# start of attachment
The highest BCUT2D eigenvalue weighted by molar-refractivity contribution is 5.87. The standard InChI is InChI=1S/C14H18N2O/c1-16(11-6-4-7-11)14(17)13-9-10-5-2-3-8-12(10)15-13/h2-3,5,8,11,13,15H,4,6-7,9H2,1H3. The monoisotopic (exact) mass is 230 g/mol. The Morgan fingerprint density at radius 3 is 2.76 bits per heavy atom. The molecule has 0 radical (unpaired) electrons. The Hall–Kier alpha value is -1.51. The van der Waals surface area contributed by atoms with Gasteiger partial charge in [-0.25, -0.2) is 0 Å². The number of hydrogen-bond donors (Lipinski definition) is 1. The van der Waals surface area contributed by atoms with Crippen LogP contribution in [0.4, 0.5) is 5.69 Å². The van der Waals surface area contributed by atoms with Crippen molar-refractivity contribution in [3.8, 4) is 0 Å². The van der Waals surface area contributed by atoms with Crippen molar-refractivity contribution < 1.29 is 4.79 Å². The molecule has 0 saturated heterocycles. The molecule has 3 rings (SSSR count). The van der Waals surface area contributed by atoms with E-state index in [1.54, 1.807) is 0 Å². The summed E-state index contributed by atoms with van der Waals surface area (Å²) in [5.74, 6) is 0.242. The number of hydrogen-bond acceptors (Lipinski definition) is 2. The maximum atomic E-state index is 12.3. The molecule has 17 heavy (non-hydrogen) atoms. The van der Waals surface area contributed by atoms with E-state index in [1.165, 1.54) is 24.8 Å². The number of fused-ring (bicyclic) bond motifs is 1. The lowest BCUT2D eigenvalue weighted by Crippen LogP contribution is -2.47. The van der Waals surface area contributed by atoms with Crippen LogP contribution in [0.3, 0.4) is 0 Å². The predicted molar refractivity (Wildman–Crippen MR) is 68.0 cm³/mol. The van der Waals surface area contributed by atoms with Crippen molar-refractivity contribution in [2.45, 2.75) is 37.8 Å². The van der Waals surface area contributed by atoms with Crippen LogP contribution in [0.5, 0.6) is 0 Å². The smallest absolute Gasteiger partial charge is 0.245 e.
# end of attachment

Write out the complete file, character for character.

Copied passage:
The highest BCUT2D eigenvalue weighted by molar-refractivity contribution is 5.87. The standard InChI is InChI=1S/C14H18N2O/c1-16(11-6-4-7-11)14(17)13-9-10-5-2-3-8-12(10)15-13/h2-3,5,8,11,13,15H,4,6-7,9H2,1H3. The monoisotopic (exact) mass is 230 g/mol. The Morgan fingerprint density at radius 3 is 2.76 bits per heavy atom. The molecule has 0 radical (unpaired) electrons. The Hall–Kier alpha value is -1.51. The van der Waals surface area contributed by atoms with Gasteiger partial charge in [-0.25, -0.2) is 0 Å². The number of hydrogen-bond donors (Lipinski definition) is 1. The van der Waals surface area contributed by atoms with Crippen LogP contribution in [0.4, 0.5) is 5.69 Å². The van der Waals surface area contributed by atoms with Crippen molar-refractivity contribution in [3.8, 4) is 0 Å². The van der Waals surface area contributed by atoms with Crippen molar-refractivity contribution < 1.29 is 4.79 Å². The molecule has 0 saturated heterocycles. The molecule has 3 rings (SSSR count). The van der Waals surface area contributed by atoms with E-state index in [1.54, 1.807) is 0 Å². The summed E-state index contributed by atoms with van der Waals surface area (Å²) in [5.74, 6) is 0.242. The number of hydrogen-bond acceptors (Lipinski definition) is 2. The maximum atomic E-state index is 12.3. The molecule has 17 heavy (non-hydrogen) atoms. The van der Waals surface area contributed by atoms with E-state index in [1.165, 1.54) is 24.8 Å². The number of fused-ring (bicyclic) bond motifs is 1. The lowest BCUT2D eigenvalue weighted by Crippen LogP contribution is -2.47. The van der Waals surface area contributed by atoms with Crippen LogP contribution in [0.3, 0.4) is 0 Å². The predicted molar refractivity (Wildman–Crippen MR) is 68.0 cm³/mol. The van der Waals surface area contributed by atoms with Crippen molar-refractivity contribution in [2.45, 2.75) is 37.8 Å². The van der Waals surface area contributed by atoms with Crippen LogP contribution in [0.5, 0.6) is 0 Å². The smallest absolute Gasteiger partial charge is 0.245 e.